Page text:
"It is cold. It is funny being from Hawaii working with ice. I really enjoy it. You have one shot. If you take ice off you can't put it back on. You have to be creative, you have to be right on. Stan does all the rough cuts, I jump in and do the finishing, so we work together. You must be very strong. I work out before the event. You are on your feet standing for 14 hours, for a couple of days. The ice is very heavy; a block is 300 pounds. You have to know what you are doing."
Weekend before last they were in Old Forge sculpting for Winterfest. There they created an eagle, a deer, a wolf baying at the moon, a hummingbird, a butterfly and a stork. They took last weekend off in preparation for the trip.
In the Arctic, Kolonko explained, ice is harvested directly from lakes: "It is very pure water like Skaneateles. If Skaneateles Lake was very dark and cold and froze it could be harvested for sculpting. It will not happen, as the water needs to be quite cold for some time. In Fairbanks it gets cold in September, typically below freezing and as much as 60 to 70 degrees below zero through April."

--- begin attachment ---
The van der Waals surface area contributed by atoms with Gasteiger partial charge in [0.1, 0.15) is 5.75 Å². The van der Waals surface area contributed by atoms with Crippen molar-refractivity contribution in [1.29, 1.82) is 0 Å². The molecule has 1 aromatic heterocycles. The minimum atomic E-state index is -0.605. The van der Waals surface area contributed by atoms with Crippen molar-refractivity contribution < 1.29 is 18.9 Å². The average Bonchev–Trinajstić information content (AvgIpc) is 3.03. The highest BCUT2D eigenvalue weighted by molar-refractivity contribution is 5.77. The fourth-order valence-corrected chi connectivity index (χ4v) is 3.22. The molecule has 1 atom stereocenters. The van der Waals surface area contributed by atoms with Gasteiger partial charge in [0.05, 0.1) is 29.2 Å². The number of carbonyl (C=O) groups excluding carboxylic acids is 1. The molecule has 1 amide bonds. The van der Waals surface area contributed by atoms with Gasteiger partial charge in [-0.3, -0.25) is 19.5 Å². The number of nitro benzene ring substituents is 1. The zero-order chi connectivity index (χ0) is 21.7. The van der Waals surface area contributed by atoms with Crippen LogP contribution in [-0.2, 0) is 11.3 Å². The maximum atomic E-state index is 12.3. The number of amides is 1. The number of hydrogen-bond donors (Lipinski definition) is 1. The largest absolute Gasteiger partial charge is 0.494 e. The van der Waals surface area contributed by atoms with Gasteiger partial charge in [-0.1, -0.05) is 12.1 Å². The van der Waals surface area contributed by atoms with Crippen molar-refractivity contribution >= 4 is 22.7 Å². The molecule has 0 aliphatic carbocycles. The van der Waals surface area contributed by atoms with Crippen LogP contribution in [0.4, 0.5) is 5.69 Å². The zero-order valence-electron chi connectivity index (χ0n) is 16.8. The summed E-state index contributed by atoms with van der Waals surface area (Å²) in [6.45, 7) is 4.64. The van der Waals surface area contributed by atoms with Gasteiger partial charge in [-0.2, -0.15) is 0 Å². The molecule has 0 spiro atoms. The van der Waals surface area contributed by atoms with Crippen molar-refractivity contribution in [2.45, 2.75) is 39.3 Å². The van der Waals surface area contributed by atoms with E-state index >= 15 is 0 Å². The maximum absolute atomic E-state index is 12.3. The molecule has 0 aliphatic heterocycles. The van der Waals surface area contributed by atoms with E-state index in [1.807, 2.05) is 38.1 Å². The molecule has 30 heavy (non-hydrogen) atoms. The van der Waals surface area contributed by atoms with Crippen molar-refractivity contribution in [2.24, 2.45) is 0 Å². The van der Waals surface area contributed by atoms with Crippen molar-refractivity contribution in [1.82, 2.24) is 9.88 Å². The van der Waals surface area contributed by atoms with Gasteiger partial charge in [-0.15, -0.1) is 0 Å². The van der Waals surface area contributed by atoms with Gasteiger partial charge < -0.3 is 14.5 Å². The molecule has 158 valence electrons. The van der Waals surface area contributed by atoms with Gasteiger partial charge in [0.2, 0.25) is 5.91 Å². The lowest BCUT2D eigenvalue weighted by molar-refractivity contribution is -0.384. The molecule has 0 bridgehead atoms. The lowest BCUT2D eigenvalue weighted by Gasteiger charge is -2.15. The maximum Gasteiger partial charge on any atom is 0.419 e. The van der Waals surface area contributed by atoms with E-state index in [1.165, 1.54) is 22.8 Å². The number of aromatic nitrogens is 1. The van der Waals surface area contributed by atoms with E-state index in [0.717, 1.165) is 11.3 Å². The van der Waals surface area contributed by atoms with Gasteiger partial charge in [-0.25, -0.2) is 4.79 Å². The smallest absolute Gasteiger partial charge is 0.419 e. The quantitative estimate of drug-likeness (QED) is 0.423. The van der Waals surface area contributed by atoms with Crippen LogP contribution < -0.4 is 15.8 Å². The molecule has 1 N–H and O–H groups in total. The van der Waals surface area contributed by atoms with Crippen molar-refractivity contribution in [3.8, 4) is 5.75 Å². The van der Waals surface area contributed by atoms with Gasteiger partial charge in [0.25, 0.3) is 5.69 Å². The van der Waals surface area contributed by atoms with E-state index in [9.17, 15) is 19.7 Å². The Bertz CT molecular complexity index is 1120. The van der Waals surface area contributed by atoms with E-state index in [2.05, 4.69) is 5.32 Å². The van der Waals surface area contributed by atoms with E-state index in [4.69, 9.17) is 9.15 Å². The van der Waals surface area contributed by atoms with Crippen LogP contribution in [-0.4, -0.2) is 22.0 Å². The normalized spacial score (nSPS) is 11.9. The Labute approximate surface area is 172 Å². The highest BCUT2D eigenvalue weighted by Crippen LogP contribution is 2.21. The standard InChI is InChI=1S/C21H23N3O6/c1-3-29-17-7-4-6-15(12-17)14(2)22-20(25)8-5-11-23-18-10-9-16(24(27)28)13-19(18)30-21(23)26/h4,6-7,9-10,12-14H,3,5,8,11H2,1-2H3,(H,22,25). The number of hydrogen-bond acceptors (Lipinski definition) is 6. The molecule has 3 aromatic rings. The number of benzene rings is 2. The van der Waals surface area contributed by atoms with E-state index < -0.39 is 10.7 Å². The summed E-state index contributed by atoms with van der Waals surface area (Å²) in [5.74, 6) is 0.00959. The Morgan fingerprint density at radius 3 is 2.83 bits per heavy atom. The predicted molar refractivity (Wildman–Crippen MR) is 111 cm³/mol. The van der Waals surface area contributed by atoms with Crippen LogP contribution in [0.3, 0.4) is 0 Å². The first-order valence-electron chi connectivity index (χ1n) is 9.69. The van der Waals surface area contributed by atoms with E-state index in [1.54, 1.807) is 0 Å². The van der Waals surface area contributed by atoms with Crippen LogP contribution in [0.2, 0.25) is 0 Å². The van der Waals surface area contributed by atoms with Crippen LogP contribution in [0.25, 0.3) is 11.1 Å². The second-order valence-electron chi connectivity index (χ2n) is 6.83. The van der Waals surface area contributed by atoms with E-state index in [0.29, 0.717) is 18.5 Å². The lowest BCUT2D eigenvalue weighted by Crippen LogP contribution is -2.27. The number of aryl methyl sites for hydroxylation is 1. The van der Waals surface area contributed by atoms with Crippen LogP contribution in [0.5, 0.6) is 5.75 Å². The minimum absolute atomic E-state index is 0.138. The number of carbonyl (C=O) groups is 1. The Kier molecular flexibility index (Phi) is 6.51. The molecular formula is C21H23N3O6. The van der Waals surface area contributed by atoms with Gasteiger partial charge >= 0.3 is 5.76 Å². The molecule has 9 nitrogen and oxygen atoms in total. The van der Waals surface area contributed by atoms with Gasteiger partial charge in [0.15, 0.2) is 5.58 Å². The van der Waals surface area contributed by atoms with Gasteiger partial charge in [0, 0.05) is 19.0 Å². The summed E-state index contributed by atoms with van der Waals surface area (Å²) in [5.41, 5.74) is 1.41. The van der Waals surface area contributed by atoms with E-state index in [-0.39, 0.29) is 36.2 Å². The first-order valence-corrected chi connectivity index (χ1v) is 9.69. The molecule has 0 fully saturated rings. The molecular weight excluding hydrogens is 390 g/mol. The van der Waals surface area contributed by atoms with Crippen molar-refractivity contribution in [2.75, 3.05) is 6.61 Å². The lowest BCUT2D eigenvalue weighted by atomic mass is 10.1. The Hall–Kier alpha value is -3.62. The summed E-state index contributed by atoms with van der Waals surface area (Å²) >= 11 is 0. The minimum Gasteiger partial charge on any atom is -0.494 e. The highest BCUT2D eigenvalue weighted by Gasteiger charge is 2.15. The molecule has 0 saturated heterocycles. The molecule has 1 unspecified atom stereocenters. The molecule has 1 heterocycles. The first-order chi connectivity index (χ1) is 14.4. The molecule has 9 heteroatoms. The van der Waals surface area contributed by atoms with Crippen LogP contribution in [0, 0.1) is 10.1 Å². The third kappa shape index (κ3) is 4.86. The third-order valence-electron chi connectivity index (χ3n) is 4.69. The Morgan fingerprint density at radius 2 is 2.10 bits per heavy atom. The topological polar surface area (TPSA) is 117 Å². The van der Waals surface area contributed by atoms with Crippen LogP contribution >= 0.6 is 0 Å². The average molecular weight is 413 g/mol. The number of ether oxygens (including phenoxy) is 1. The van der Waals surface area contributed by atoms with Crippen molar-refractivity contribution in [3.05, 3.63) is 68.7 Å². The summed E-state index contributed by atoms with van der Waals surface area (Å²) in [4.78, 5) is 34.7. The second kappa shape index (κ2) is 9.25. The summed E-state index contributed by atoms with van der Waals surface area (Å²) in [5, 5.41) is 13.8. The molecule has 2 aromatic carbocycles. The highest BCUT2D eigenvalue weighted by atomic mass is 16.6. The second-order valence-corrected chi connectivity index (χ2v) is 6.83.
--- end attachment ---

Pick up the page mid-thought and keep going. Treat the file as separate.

You may go online and watch Kolonko and Uyehara sculpt through a live webcam. Google Ice Alaska and scroll to multi-block competition.
"Our piece is called Cold Corral. If you go to that site look for seahorses. You can see our site; you can see how cold it is," Uyehara said. "The last competition was down to 50 below. We are joining blocks that are 6,000 pounds; you fuse them together when you put your sculptures together."
What's next after Alaska? "We were invited to cut for the Olympics winter ice carving competition as a sport by the National Association of Ice Carving," Uyehara said. "The first three teams from that event next year will be in the cut for the Olympic trials. The Olympics will be in Vancouver, Canada in 2010. To me that is kind of neat. There are competitions all over the world. It is becoming a huge sport."